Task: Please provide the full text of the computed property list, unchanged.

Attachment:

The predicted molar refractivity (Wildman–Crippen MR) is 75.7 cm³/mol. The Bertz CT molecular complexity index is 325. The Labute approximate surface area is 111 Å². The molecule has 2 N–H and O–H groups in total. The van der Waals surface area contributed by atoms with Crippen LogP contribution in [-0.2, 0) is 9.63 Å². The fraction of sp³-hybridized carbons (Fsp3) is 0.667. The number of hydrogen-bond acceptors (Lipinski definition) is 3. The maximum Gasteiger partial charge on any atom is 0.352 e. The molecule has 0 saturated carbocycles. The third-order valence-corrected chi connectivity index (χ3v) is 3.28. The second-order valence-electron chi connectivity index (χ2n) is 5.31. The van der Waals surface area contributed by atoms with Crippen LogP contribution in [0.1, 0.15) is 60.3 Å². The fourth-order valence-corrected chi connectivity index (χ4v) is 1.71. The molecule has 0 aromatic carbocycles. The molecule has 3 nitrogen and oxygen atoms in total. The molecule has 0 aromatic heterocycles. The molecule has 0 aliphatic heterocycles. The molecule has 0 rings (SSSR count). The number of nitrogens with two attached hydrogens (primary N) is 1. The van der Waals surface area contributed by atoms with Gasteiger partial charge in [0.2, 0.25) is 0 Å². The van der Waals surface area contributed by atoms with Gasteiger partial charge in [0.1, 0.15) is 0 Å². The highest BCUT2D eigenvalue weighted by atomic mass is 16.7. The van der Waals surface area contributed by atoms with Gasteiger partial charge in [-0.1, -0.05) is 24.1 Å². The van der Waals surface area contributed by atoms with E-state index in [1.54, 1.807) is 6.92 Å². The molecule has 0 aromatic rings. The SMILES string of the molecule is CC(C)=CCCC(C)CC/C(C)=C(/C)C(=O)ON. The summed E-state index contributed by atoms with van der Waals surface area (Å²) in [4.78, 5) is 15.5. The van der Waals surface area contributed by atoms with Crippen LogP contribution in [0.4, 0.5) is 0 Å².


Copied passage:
The predicted molar refractivity (Wildman–Crippen MR) is 75.7 cm³/mol. The Bertz CT molecular complexity index is 325. The Labute approximate surface area is 111 Å². The molecule has 2 N–H and O–H groups in total. The van der Waals surface area contributed by atoms with Crippen LogP contribution in [-0.2, 0) is 9.63 Å². The fraction of sp³-hybridized carbons (Fsp3) is 0.667. The number of hydrogen-bond acceptors (Lipinski definition) is 3. The maximum Gasteiger partial charge on any atom is 0.352 e. The molecule has 0 saturated carbocycles. The third-order valence-corrected chi connectivity index (χ3v) is 3.28. The second-order valence-electron chi connectivity index (χ2n) is 5.31. The van der Waals surface area contributed by atoms with Crippen LogP contribution in [0.1, 0.15) is 60.3 Å². The fourth-order valence-corrected chi connectivity index (χ4v) is 1.71. The molecule has 0 aromatic carbocycles. The molecule has 3 nitrogen and oxygen atoms in total. The molecule has 0 aromatic heterocycles. The molecule has 0 aliphatic heterocycles. The molecule has 0 rings (SSSR count). The number of nitrogens with two attached hydrogens (primary N) is 1. The van der Waals surface area contributed by atoms with Gasteiger partial charge in [0.2, 0.25) is 0 Å². The van der Waals surface area contributed by atoms with Gasteiger partial charge in [0.1, 0.15) is 0 Å². The highest BCUT2D eigenvalue weighted by atomic mass is 16.7. The van der Waals surface area contributed by atoms with Gasteiger partial charge in [-0.1, -0.05) is 24.1 Å². The van der Waals surface area contributed by atoms with E-state index in [1.54, 1.807) is 6.92 Å². The molecule has 0 aromatic rings. The SMILES string of the molecule is CC(C)=CCCC(C)CC/C(C)=C(/C)C(=O)ON. The summed E-state index contributed by atoms with van der Waals surface area (Å²) in [4.78, 5) is 15.5. The van der Waals surface area contributed by atoms with Crippen LogP contribution in [0.4, 0.5) is 0 Å².